OUTAGAMIE COUNTY, Wis. (WBAY) - A state appeals court has upheld the conviction of a man who shot and killed another man outside a bar in the Town of Oneida.
The District III Court of Appeals says Alejandro Silva's arguments did not merit a reversal of conviction. On Jan. 14, the court denied his request for a new trial.
In 2015, a jury convicted Silva of 1st Degree Intentional Homicide.
Prosecutors said Silva shot and killed Kamewan Salzman outside of Benderz Bar in the Town of Oneida in August 2013. The state said Silva fired four shots at Salzman following a bar fight. A bullet ricocheted off the pavement and hit Salzman in the heart, killing him.
Silva testified at trial that the shooting was in self-defense. He said that he saw a group of people approach him after the fight and he fired "warning shots." He said the gun jammed and he ran off. He claimed he did not fire at "anyone in particular."
During deliberations, the jury asked the court to clarify whether "intent to kill" needed for a 1st Degree Intentional Homicide conviction. After instruction, they voted unanimously to convict Silva.
In his appeal, Silva claimed the jury was not provided with proper instructions on lesser counts. The court instructed the jury that Silva's self-defense claim didn't apply to 1st Degree Intentional Homicide in the shooting of Kamewan Salzman, because Silva testified that he didn't know where Kamewan was at the time he fired.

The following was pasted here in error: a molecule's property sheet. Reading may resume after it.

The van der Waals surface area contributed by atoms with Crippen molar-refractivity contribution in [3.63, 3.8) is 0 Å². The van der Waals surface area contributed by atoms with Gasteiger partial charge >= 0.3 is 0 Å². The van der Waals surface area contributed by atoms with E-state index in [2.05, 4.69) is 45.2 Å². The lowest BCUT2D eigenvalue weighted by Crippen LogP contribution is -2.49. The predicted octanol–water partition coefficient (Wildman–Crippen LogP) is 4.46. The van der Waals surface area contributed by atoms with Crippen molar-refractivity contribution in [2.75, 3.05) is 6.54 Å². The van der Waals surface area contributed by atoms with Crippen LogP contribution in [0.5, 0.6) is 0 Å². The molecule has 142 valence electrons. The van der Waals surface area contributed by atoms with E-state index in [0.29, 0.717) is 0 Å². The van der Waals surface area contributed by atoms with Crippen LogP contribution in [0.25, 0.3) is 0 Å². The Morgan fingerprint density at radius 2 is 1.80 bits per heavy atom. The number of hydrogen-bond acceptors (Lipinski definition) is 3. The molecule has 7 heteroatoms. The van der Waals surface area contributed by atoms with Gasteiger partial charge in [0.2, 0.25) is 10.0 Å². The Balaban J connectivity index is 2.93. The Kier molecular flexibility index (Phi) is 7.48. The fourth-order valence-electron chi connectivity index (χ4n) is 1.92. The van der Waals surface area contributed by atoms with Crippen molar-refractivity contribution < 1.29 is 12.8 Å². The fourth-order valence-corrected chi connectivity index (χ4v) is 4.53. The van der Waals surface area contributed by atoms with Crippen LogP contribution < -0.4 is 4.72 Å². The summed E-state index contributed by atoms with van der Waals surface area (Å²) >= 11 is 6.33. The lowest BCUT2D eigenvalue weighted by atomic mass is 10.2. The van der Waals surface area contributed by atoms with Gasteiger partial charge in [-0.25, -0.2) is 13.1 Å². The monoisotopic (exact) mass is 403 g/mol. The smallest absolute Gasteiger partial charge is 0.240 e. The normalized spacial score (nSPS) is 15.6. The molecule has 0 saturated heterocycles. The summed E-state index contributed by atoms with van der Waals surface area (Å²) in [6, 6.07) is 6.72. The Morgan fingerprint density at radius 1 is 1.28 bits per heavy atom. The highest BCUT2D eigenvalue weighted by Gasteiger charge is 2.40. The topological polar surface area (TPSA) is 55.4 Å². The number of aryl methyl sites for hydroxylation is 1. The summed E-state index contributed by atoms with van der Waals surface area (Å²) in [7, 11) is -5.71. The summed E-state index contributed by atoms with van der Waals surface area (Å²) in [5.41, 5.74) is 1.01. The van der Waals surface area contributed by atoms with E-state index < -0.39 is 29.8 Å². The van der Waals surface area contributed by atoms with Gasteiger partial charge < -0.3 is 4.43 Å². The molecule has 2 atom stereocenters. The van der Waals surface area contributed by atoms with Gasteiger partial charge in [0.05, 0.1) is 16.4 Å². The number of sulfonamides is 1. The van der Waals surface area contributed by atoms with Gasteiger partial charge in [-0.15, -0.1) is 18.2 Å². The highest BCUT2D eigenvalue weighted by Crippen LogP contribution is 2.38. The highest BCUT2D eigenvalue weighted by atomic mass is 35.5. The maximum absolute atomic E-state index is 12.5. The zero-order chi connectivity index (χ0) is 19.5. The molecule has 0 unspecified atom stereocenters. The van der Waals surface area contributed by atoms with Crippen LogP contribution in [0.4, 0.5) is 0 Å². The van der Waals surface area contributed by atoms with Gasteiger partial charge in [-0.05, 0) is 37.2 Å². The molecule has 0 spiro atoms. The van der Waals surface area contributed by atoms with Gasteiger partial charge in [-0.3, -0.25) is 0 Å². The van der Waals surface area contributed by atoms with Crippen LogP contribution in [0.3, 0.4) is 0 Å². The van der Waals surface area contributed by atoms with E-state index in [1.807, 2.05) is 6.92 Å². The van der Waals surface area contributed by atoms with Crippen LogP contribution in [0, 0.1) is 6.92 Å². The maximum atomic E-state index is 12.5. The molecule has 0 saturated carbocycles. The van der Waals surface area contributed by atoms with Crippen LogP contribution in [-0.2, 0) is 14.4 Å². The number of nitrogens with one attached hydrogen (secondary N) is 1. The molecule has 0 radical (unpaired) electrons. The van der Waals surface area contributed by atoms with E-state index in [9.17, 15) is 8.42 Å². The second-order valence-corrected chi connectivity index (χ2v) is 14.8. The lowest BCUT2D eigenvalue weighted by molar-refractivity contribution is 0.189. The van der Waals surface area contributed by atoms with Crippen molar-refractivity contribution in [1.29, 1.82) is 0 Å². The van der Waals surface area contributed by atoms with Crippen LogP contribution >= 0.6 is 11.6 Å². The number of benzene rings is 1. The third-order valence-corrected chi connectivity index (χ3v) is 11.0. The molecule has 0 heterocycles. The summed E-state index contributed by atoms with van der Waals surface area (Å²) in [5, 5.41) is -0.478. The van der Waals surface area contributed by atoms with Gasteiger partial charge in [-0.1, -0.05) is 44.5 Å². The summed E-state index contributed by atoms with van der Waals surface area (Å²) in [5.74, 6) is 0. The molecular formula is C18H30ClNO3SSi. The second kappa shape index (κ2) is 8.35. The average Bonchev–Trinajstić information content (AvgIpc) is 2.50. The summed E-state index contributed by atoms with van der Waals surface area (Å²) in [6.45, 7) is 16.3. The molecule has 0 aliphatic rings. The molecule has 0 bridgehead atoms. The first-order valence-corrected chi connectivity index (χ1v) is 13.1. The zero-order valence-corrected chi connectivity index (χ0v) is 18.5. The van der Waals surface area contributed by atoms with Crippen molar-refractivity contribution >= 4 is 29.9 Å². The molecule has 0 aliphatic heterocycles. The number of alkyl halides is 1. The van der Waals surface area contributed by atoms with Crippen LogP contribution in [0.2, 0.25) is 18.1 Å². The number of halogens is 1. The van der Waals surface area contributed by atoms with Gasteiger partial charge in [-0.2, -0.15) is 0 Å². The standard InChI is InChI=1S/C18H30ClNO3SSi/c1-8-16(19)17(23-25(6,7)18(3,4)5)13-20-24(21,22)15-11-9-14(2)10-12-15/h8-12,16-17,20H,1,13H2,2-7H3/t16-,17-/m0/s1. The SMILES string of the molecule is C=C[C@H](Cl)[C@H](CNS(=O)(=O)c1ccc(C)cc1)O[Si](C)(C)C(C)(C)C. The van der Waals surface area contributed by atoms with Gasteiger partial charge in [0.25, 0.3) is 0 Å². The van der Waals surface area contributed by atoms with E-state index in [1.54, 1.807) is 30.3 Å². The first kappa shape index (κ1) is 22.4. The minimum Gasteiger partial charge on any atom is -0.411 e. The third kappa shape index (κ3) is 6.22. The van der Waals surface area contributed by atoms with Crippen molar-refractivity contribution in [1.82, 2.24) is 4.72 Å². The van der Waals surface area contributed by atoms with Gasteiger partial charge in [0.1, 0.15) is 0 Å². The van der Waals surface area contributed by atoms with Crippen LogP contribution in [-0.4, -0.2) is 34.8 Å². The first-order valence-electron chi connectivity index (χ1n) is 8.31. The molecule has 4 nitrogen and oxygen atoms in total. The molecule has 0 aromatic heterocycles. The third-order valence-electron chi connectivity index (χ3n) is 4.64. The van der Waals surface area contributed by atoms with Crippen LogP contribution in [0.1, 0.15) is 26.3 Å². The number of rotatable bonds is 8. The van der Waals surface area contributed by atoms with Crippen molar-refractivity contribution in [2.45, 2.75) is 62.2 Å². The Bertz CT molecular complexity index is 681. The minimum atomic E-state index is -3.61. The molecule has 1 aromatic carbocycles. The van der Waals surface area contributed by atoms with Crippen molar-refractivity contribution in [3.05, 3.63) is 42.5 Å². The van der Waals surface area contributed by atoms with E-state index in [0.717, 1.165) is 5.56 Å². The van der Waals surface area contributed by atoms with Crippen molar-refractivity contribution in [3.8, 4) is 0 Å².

A day after the trial, the defense informed the court that one of the alternate jurors alleged jury misconduct during trial. The alternate claimed the jury foreperson had talked about concerns for missing a trip if deliberations were not concluded quickly. Two other jurors talked about not wanting to miss their vacations, according to the alternate juror. The woman claimed the jurors were in a hurry to get to their vacations and did not want to "look at the whole case in its entirety."
In 2017, Silva filed a motion with the circuit court seeking a new trial based on juror misconduct and claims that the jury was misled during instructions.
The court rejected his arguments. They said the alternate juror's claims were "vague and speculative."
Silva appealed his case up to the state District III Court of Appeals, who determined that Silva's arguments for jury misconduct and misleading the jury during instructions did not persuade the court that the verdict had been tainted.
Silva is serving a life sentence in state prison.